Socialism is a socio-economic system characterized by social ownership of the means of production and cooperative management of the economy, as well as a political theory and movement that aims at the establishment of such a system.
"Social ownership" may refer to cooperative enterprises, common ownership, state ownership, citizen ownership of equity, or any combination of these. There are many varieties of socialism and there is no single definition encapsulating all of them. They differ in the type of social ownership they advocate, the degree to which they rely on markets or planning, how management is to be organised within productive institutions, and the role of the state in constructing socialism.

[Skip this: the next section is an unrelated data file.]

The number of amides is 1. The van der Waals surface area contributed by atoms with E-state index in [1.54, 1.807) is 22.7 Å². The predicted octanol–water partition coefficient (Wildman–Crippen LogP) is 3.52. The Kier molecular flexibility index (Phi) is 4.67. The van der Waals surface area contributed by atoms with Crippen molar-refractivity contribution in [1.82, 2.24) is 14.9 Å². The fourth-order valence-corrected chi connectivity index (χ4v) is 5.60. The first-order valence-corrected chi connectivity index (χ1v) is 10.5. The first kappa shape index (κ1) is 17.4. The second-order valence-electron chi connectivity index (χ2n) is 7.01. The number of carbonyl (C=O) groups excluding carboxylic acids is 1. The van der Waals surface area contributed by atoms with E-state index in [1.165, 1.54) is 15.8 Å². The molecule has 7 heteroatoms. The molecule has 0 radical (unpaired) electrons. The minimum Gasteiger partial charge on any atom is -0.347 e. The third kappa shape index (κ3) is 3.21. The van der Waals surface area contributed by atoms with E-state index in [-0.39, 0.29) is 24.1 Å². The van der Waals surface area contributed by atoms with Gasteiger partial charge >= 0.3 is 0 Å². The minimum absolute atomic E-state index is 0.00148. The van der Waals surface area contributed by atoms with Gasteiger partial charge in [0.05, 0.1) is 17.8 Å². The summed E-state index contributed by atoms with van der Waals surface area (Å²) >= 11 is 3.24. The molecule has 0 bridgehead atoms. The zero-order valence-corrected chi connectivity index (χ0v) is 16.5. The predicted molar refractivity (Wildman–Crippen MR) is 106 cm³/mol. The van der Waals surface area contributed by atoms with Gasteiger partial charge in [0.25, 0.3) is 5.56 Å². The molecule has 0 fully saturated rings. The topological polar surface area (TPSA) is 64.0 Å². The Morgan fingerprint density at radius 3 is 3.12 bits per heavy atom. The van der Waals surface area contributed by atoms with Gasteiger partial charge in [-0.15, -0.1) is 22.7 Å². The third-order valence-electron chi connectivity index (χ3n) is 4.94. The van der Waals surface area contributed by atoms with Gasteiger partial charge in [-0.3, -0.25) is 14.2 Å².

A socialist economic system is based on the precept of production for use, meaning the production of goods and services to directly satisfy economic demand and human needs where objects are valued based on their use-value or utility, as opposed to being structured upon the accumulation of capital and production for profit. In the traditional conception of a socialist economy, coordination, accounting and valuation would be performed in kind (using physical quantities), by a common physical magnitude, or by a direct measure of labor-time in place of financial calculation. On distribution of output there have been two proposals, one which is based on the principle of to each according to his contribution and another on the principle of from each according to his ability, to each according to his need. The advisability, feasibility and exact methods of resource allocation and valuation are the subject of the socialist calculation debate.